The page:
Saqqez (English: /sæɡɛz/ sa-ghez; Persian: سقز [sæˈɣez]; Kurdish: سه‌قز ,Seqiz), also known as Saghez, Saqez, Saqqiz, Saqiz, and Sakīz, is a city which is the capital of Saqqez County, Kurdistan Province, Iran. According to the 2016 census, its population was 165,258.

Saqqez
سقز (Persian)
Seqiz, سەقز (Kurdish)
Seqiz (Syriac)
City
Saqqez-Kurdistan 2014 - Spring.JPG
Do Menareh Mosque 2019-10-06 20.jpg
جاده سقز به مریوان - panoramio.jpg
HajSalehBath4.jpg
تپه باستانی زیویه سقز.jpg
From top to bottom and from left to right: Saqqez in 2014, Domenareh Historical Mosque, Saqqez to Marivan road Landscape in spring, Haj Saleh Historical Bath, Ziwiyeh Castle
Official seal of Saqqez
Saqqez is located in Iran
Saqqez
Saqqez
Coordinates: 36°14′47″N 46°15′59″E / 36.24639°N 46.26639°E / 36.24639; 46.26639Coordinates: 36°14′47″N 46°15′59″E / 36.24639°N 46.26639°E / 36.24639; 46.26639
CountryIran
ProvinceKurdistan
CountySaqqez
BakhshCentral
Government
 • MayorZana Salehibabamiry
Elevation
1,476 m (4,843 ft)
Population
 (2016 Census)
 • Total165,258 [1]
Time zoneUTC+3:30 (IRST)
 • Summer (DST)UTC+4:30 (IRDT)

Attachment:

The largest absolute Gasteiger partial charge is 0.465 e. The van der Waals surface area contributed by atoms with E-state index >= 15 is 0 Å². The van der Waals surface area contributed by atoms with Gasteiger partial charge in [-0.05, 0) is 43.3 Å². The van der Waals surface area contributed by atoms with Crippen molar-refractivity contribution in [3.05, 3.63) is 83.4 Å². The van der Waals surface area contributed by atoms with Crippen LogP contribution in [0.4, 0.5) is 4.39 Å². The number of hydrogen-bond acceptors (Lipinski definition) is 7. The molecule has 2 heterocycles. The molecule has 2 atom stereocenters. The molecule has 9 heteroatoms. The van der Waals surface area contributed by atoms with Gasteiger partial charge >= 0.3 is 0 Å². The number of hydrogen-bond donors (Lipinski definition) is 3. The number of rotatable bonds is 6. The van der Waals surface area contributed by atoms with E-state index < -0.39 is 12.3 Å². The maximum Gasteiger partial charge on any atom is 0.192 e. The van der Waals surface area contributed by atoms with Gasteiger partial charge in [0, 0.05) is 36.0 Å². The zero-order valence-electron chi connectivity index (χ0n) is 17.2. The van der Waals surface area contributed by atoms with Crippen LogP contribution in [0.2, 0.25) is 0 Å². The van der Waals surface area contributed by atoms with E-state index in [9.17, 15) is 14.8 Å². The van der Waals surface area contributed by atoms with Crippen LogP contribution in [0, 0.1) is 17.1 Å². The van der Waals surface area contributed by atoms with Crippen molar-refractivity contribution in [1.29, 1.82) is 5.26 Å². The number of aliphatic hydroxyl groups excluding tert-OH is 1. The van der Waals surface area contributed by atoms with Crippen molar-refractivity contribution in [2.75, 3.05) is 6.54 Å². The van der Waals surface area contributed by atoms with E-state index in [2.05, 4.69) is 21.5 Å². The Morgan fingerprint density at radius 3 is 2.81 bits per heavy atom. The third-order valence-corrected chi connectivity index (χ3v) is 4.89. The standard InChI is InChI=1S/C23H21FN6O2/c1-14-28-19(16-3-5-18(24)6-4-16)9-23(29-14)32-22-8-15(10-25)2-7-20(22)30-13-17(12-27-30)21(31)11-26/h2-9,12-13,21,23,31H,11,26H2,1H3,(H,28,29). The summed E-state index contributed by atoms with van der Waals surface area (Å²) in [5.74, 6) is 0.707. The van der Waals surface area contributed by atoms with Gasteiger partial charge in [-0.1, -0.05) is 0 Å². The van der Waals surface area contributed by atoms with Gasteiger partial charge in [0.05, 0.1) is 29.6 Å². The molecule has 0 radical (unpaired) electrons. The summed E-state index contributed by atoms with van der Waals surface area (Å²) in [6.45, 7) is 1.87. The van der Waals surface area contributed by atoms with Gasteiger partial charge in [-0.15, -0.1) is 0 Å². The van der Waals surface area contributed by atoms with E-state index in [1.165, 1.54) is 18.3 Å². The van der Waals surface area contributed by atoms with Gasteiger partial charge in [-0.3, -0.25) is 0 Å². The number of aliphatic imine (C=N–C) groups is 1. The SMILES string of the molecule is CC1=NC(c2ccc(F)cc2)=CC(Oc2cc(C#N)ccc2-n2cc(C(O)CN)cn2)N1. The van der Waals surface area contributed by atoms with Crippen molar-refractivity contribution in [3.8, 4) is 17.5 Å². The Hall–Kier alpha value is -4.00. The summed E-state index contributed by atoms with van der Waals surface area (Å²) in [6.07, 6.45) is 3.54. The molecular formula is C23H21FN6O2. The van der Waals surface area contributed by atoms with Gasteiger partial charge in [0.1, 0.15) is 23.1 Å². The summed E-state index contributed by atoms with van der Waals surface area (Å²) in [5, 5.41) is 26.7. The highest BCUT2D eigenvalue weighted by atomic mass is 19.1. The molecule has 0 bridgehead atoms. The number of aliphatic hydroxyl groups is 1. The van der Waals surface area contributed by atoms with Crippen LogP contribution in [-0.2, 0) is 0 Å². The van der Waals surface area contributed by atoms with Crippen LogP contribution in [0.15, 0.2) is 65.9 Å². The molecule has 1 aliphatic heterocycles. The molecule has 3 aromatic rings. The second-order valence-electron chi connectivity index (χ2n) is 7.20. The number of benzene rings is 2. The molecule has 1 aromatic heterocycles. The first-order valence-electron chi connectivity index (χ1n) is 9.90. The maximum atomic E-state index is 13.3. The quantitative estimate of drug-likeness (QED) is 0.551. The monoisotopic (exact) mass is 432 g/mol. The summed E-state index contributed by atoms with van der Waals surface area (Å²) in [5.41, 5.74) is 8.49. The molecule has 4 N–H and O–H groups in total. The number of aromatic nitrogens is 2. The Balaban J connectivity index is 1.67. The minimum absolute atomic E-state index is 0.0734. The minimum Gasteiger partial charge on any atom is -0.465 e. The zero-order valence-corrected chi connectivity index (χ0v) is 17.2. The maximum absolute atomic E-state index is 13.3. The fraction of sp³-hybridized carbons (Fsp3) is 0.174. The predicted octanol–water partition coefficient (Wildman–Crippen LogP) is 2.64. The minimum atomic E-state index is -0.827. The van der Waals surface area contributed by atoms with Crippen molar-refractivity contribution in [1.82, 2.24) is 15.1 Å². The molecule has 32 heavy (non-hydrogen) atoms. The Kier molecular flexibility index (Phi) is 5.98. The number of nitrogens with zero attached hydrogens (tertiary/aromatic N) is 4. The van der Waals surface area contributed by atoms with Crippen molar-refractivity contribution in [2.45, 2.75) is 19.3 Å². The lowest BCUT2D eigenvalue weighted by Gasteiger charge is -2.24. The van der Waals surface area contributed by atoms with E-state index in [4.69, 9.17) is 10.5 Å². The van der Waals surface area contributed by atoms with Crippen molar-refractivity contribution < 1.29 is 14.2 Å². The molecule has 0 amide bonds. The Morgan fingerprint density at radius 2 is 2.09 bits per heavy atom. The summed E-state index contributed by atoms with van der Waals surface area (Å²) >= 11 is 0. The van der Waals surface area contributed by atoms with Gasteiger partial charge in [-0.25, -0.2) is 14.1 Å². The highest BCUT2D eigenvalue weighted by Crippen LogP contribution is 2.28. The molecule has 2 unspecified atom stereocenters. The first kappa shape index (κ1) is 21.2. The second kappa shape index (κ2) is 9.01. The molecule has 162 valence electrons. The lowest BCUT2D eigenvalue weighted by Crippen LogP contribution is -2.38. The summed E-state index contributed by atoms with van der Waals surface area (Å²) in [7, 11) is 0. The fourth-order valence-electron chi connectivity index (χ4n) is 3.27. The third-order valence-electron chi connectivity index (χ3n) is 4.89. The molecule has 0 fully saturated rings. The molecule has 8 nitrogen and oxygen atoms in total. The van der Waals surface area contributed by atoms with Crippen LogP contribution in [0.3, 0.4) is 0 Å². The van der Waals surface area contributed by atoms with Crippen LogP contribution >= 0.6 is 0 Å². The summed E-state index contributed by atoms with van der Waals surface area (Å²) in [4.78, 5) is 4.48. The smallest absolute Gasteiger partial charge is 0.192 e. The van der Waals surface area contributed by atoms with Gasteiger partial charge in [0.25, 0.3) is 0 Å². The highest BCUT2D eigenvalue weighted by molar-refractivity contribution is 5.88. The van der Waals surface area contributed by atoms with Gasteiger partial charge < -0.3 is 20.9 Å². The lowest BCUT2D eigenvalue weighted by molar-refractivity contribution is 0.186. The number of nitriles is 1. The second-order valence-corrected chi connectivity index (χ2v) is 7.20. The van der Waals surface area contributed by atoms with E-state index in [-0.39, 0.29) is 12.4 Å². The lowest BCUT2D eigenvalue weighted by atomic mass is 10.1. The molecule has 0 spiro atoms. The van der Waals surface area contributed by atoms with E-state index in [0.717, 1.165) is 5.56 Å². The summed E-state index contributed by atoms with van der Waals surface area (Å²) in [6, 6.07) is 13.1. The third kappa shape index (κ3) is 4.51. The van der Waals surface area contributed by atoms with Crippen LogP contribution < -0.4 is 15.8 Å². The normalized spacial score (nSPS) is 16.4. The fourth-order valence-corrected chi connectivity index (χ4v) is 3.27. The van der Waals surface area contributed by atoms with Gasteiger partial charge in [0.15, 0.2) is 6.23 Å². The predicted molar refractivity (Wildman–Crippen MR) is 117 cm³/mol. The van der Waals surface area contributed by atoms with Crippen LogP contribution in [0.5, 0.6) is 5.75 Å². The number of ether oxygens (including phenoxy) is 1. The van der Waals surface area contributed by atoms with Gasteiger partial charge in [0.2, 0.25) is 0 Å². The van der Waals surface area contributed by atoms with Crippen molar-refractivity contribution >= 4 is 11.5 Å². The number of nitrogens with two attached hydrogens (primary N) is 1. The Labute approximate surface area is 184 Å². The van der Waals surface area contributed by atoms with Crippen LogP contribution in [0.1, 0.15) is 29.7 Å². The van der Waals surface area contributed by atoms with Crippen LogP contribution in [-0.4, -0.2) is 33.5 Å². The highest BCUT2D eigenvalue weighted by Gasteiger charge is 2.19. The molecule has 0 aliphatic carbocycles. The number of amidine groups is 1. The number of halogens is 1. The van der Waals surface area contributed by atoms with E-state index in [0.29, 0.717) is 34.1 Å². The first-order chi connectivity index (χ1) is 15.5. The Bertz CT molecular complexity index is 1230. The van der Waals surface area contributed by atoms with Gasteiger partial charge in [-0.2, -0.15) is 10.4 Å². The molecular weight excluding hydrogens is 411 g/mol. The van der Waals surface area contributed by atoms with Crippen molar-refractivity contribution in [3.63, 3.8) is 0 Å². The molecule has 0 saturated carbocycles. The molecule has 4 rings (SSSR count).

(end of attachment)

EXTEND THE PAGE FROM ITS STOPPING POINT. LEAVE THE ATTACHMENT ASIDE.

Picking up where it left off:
Websitesaqqez.ir

EtymologyEdit

The name Saqqez derives from the Scythian word "Eskit" and then "Sakez". Before that it was Izirtu, the capital of Mannaeans. In some historical sources it has been mentioned that the name of the city is derived from the name of powerful Median ruler Cyaxares (reigned 625 – 585 BC), who turned the empire into a regional power, but other historians believe that the name of the city is derived from Sakez and is attributed to the Scythians who settled in the city during the reign of Cyaxares.[2][dubious ]

DemographicsEdit

The city is populated by Kurds who speak the Sorani dialect.[3] David D'Beth Hillel (d. 1846) stated that the city was home to a small Jewish community with one synagogue dating from around 1827.[4]

Saqqez linguistic composition
language percent
Sorani Kurdish
99%
Persian
1%

HistoryEdit

Saqqez's history goes back to the seventh millennium BC.[5] Based on historical ruins and Antiques which have been found in Saqqez, like the historical treasures of Ziwiye hoard in the Ziwiyeh Castle, experts like Roman Ghirshman believe that the modern city of Saqqez is built on the site of ancient capital of the Median empire. when Sargon II (reigned 722 – 705 BC) attacked the Median Empire and forced them to flee to Ecbatana (modern day Hamadan) and made this city his capital. On the attack of Sargon II, the ruler of Assyria, the Medes were defended and their fortifications destroyed. Thereafter, the Scythians tried to rebuild this city and they chose Saqqez, then named Eskit as their capital. This city was repeatedly attacked by Assyrians and Romans.[6]